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Photo ©Shaun Merrit
Boboli's tunnels
5 secrets of the Boboli Gardens
In search of hidden treasures in the Medici park, from the Buontalenti Grotto to the Limonaia

Boboli is one of the most important Italian gardens in the world and has recently been included, along with the other Tuscan Medici gardens and villas, in the list of UNESCO World Heritage Sites.

This green park in the heart of Florence, which stretches across 45 thousand square metres, is much more than just a garden. It is a true open-air museum, where fountains, caves, streets and buildings alternate with small woods, statues and ponds, telling the story of the three reigning dynasties that created and embellished it: the Medici, Lorraine and Savoys, when Florence was the capital of Italy.

It all began in 1549, when Eleanor of Toledo, wife of Cosimo I de' Medici, bought the Pitti family's palace with their garden and decided to enlarge and modernize it with the architect Niccolò Tribolo. Since then, Boboli has been expanded and enriched continuously up to the present day.

Today we’re sharing 5 curiosities from the most beautiful garden in Florence. Five secret trails to discover this unique corner of the city.

Grotta Grande, a cave of wonders
The first room in the Grotta Grande, where Michelangelo's
The first room in the Grotta Grande, where Michelangelo's "Slaves" were once housed- Credit:  Ilaria Giannini

The Grotta Grande or Buontalenti Grotto is a small treasure trove. Built by Bernardo Buontalenti between 1583 and 1593 on behalf of Francesco I de' Medici, it is a Mannerist masterpiece. Michelangelo's unfinished statues, the four Slaves, were displayed in the grotto’s first room until 1924, when they were replaced with copies. The originals are now in the Galleria dell’Accademia.

The grotto is divided into three rooms and reads like a romantic initiation, so it’s no surprise that it became a place where lovers would meet to escape prying eyes.

The second room is decorated with a sculpture of Theseus and Arianna by Vincenzo de 'Rossi, a clear allusion to the cave’s romantic connotations, while the third and last room is set up like a real cave, a love nest dominated by the fountain of Venus after the Bath by Giambologna.

The ice houses, historic fridges
The ice houses in Boboli
The ice houses in Boboli- Credit:  Sailko

Two small domes between the amphitheatre and the Pegasus meadow are one of Boboli’s best kept secrets: they are the historic ice houses. Food and drink was kept from spoiling in these partially buried spaces, which were cooled with snow from Abetone and stored underground. In short, these artificial caves produced a perpetually cold environment, just like our modern refrigerators.

The Capricorn and the Turtle, Medici symbols
Capricorn on the facade of the Grotta Grande
Capricorn on the facade of the Grotta Grande

Among the many symbols that adorn the garden, there are two that are oft repeated and linked to one person in particular: Cosimo I de 'Medici.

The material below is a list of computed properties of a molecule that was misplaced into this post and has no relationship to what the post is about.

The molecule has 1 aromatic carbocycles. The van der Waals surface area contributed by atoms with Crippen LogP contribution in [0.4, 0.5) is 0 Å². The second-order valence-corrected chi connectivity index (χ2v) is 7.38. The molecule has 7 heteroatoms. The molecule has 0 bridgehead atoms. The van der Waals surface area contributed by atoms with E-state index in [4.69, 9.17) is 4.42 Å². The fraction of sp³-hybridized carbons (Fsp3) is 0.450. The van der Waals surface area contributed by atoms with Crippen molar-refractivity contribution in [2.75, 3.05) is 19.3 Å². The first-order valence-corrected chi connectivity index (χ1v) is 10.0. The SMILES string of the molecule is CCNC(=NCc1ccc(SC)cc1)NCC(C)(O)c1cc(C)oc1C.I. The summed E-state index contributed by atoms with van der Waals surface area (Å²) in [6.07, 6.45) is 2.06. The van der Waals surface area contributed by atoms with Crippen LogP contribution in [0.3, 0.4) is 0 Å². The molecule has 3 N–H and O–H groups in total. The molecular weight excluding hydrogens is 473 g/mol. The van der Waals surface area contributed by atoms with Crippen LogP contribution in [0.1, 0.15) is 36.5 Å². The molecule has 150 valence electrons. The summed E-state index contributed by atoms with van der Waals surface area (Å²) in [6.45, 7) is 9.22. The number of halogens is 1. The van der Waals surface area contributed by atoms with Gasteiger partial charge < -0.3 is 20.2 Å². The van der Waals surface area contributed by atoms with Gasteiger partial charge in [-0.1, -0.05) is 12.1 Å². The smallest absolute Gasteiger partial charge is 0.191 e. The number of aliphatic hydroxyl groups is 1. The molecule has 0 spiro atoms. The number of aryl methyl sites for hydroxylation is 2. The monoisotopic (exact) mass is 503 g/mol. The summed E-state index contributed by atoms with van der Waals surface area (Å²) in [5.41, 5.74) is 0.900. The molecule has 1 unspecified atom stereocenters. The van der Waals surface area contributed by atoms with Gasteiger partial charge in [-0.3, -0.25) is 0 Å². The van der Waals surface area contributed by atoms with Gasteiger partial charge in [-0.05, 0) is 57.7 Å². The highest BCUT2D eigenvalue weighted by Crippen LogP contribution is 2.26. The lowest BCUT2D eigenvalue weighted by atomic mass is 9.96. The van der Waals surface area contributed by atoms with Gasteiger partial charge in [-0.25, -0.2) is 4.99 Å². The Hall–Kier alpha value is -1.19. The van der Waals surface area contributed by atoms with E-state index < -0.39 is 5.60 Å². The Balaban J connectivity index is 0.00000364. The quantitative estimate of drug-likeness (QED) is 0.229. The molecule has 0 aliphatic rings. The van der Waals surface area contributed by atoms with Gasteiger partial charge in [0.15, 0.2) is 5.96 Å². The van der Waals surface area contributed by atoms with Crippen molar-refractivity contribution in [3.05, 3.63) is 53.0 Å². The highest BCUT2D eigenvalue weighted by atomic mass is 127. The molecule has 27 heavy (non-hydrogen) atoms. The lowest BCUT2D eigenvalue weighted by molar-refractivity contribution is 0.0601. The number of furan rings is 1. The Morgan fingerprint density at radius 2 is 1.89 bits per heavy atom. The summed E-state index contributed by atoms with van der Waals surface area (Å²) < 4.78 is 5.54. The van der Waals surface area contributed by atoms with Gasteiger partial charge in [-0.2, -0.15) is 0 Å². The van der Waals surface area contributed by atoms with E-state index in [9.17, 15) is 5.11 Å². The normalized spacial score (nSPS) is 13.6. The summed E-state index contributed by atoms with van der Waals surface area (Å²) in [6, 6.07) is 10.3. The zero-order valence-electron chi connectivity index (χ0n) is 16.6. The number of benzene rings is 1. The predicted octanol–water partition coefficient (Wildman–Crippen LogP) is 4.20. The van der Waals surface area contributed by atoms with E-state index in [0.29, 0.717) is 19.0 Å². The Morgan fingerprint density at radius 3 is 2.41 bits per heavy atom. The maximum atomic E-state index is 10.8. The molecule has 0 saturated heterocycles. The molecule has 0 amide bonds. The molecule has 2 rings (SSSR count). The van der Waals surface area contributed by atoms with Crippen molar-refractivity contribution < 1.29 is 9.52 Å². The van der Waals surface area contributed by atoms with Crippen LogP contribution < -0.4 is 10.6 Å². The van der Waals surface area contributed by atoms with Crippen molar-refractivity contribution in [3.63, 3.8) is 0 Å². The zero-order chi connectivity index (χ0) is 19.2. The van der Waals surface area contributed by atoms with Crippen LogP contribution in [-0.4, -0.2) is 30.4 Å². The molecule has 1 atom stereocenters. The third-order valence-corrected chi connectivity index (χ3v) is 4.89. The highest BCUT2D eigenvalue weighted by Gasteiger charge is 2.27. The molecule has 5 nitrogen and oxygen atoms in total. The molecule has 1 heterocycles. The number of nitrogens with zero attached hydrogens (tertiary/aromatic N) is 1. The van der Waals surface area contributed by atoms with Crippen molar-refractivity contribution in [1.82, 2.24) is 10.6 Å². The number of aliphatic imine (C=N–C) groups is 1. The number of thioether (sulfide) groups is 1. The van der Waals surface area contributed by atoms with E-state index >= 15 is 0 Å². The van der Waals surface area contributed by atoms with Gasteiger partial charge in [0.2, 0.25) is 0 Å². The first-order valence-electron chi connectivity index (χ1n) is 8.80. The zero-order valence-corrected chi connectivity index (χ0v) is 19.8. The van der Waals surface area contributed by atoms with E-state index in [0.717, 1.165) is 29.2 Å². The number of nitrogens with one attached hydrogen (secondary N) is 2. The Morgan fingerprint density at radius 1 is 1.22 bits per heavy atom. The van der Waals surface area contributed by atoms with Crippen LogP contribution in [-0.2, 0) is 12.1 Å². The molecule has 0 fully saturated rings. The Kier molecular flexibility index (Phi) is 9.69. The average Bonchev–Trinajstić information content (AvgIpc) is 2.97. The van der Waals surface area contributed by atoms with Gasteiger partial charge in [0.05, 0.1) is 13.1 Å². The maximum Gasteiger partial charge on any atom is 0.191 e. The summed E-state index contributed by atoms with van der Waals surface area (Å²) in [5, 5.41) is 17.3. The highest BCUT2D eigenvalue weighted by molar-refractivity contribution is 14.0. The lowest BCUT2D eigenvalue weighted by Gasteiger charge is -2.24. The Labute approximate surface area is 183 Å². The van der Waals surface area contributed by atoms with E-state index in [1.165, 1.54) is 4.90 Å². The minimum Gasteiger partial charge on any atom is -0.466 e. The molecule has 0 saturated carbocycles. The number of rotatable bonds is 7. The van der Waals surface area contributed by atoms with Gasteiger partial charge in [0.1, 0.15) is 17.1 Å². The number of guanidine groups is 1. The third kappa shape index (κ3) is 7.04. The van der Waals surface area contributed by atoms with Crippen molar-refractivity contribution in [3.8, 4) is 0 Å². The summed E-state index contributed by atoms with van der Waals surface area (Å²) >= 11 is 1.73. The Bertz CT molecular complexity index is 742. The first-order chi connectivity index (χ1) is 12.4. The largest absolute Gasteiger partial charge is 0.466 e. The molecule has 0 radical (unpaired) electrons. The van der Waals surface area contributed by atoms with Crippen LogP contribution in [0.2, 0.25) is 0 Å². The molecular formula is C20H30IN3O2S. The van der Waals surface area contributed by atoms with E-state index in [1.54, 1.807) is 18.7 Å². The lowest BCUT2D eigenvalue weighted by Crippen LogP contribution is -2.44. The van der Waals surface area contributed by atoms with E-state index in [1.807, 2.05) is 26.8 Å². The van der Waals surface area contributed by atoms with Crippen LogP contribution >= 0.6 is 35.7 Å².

The first is the Capricorn or goat, which we find almost everywhere: on the facade of the Grotta Grande, inside the Grotticina della Madama also known as Grotta delle Capre (Goats’ Cave), another work by Buontalenti, and also on the columns of the gates to the large Vasca dell'Isola.

The Capricorn was a symbol of power adored by Cosimo, who believed in the astrology of the time. Many great leaders were born or had planets in the Capricorn sign, including Lorenzo the Magnificent himself, who was born on January 1st.

The tortoise with the sail, on the other hand, was accompanied by the phrase "Festina lente" or "Hastily slowly", the motto that Cosimo chose for his government because it espoused that prudence must always accompany action if it is to be successful. We find the tortoise on the facade of the Grotta Grande but also in the Fontana del Bacchino, where the court dwarf Morgante is depicted as Bacchus riding the tortoise at Cosimo's request. Morgante was one of Cosimo’s friends.

The Egyptian obelisk
Boboli Gardens and the Egyptian obelisk
Boboli Gardens and the Egyptian obelisk- Credit:  Shutterstock / Pisaphotography

What is an Egyptian obelisk doing in Boboli? First of all, it’s real. It comes from the city of Aswan and was probably sculpted during the reign of Ramesses II, between 1297 BCE and 1213 BCE, which makes it one of the oldest monuments in Tuscany.

Over six and a half metres high, the obelisk arrived in Rome in the 1st century CE with the Roman Emperor Domitian. In the 16th century, it was bought by Cardinal Ferdinando de’ Medici, who placed it in the gardens of the Villa Medici in Rome.

Only in 1788 did Grand Duke Peter Leopold of Lorraine take it to Florence, and in 1840 he placed it in front of the large granite basin where it still stands today.

The basin is also a rarity. It comes from the Baths of Nero in Rome and is among the largest intact tanks from antiquity still in existence.

The Medici lemon
Boboli in bloom
Boboli in bloom- Credit:  damian entwistle

The Medici had a real passion for citrus fruits, so much so that they cultivated and cross bred different species and spread the fashion throughout Tuscany.

Today many of these ancient citrus fruits are preserved in the Boboli lemon house, which was built in 1778 at the request of Grand Duke Peter Leopold.

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